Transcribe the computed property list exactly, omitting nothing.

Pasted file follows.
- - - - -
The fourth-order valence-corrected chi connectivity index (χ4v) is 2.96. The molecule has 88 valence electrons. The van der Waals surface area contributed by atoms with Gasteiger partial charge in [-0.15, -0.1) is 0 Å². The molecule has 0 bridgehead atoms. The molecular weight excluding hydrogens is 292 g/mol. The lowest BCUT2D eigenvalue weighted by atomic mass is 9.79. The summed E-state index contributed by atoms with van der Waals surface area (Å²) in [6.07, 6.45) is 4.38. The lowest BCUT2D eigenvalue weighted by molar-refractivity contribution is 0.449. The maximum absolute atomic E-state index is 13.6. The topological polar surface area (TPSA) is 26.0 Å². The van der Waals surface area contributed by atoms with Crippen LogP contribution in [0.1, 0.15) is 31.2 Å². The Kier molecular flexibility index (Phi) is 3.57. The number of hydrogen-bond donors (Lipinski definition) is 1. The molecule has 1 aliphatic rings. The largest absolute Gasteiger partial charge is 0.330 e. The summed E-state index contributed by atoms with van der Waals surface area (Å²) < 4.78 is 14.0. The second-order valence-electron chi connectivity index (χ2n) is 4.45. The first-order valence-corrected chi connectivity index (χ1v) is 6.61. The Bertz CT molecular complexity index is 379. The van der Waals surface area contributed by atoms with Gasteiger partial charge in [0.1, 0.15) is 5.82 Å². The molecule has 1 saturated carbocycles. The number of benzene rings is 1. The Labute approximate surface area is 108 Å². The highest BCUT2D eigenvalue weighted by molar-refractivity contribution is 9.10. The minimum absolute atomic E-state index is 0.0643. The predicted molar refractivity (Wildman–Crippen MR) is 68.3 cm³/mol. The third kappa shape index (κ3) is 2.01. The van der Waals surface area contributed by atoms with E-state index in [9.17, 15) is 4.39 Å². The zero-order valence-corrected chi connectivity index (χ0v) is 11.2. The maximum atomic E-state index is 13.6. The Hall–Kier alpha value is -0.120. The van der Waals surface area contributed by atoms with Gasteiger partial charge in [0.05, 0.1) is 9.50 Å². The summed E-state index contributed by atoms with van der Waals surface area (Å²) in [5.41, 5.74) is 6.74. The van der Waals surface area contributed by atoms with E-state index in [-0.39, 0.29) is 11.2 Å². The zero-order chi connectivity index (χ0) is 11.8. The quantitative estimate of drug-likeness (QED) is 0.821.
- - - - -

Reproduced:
The fourth-order valence-corrected chi connectivity index (χ4v) is 2.96. The molecule has 88 valence electrons. The van der Waals surface area contributed by atoms with Gasteiger partial charge in [-0.15, -0.1) is 0 Å². The molecule has 0 bridgehead atoms. The molecular weight excluding hydrogens is 292 g/mol. The lowest BCUT2D eigenvalue weighted by atomic mass is 9.79. The summed E-state index contributed by atoms with van der Waals surface area (Å²) in [6.07, 6.45) is 4.38. The lowest BCUT2D eigenvalue weighted by molar-refractivity contribution is 0.449. The maximum absolute atomic E-state index is 13.6. The topological polar surface area (TPSA) is 26.0 Å². The van der Waals surface area contributed by atoms with Crippen LogP contribution in [0.1, 0.15) is 31.2 Å². The Kier molecular flexibility index (Phi) is 3.57. The number of hydrogen-bond donors (Lipinski definition) is 1. The molecule has 1 aliphatic rings. The largest absolute Gasteiger partial charge is 0.330 e. The summed E-state index contributed by atoms with van der Waals surface area (Å²) < 4.78 is 14.0. The second-order valence-electron chi connectivity index (χ2n) is 4.45. The first-order valence-corrected chi connectivity index (χ1v) is 6.61. The Bertz CT molecular complexity index is 379. The van der Waals surface area contributed by atoms with Gasteiger partial charge in [0.1, 0.15) is 5.82 Å². The molecule has 1 saturated carbocycles. The number of benzene rings is 1. The Labute approximate surface area is 108 Å². The highest BCUT2D eigenvalue weighted by molar-refractivity contribution is 9.10. The minimum absolute atomic E-state index is 0.0643. The predicted molar refractivity (Wildman–Crippen MR) is 68.3 cm³/mol. The third kappa shape index (κ3) is 2.01. The van der Waals surface area contributed by atoms with E-state index in [9.17, 15) is 4.39 Å². The zero-order valence-corrected chi connectivity index (χ0v) is 11.2. The maximum atomic E-state index is 13.6. The Hall–Kier alpha value is -0.120. The van der Waals surface area contributed by atoms with Gasteiger partial charge in [0.05, 0.1) is 9.50 Å². The summed E-state index contributed by atoms with van der Waals surface area (Å²) in [5.41, 5.74) is 6.74. The van der Waals surface area contributed by atoms with E-state index in [-0.39, 0.29) is 11.2 Å². The zero-order chi connectivity index (χ0) is 11.8. The quantitative estimate of drug-likeness (QED) is 0.821.